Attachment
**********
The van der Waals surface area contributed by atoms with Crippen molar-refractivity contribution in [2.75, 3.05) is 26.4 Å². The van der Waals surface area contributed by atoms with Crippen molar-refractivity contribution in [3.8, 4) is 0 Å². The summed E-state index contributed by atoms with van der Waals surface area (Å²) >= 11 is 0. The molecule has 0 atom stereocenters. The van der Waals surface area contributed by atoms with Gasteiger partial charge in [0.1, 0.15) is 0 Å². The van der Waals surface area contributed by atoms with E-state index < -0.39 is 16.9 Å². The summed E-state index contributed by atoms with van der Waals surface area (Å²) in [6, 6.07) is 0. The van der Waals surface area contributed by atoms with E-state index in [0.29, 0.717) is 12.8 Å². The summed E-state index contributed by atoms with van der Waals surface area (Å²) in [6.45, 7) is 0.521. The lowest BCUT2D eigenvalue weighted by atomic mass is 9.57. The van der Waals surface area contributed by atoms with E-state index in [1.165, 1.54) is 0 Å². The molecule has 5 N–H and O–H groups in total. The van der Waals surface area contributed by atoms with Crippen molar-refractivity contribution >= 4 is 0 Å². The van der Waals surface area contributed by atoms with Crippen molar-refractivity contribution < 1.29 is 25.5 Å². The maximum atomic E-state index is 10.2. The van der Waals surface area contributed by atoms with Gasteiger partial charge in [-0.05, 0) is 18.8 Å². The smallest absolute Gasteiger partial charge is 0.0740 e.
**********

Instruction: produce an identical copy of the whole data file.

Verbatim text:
The van der Waals surface area contributed by atoms with Crippen molar-refractivity contribution in [2.75, 3.05) is 26.4 Å². The van der Waals surface area contributed by atoms with Crippen molar-refractivity contribution in [3.8, 4) is 0 Å². The summed E-state index contributed by atoms with van der Waals surface area (Å²) >= 11 is 0. The molecule has 0 atom stereocenters. The van der Waals surface area contributed by atoms with Gasteiger partial charge in [0.1, 0.15) is 0 Å². The van der Waals surface area contributed by atoms with E-state index < -0.39 is 16.9 Å². The summed E-state index contributed by atoms with van der Waals surface area (Å²) in [6, 6.07) is 0. The van der Waals surface area contributed by atoms with E-state index in [0.29, 0.717) is 12.8 Å². The summed E-state index contributed by atoms with van der Waals surface area (Å²) in [6.45, 7) is 0.521. The lowest BCUT2D eigenvalue weighted by atomic mass is 9.57. The van der Waals surface area contributed by atoms with E-state index in [1.165, 1.54) is 0 Å². The molecule has 5 N–H and O–H groups in total. The van der Waals surface area contributed by atoms with Crippen molar-refractivity contribution >= 4 is 0 Å². The van der Waals surface area contributed by atoms with Crippen molar-refractivity contribution < 1.29 is 25.5 Å². The maximum atomic E-state index is 10.2. The van der Waals surface area contributed by atoms with Gasteiger partial charge in [-0.05, 0) is 18.8 Å². The smallest absolute Gasteiger partial charge is 0.0740 e.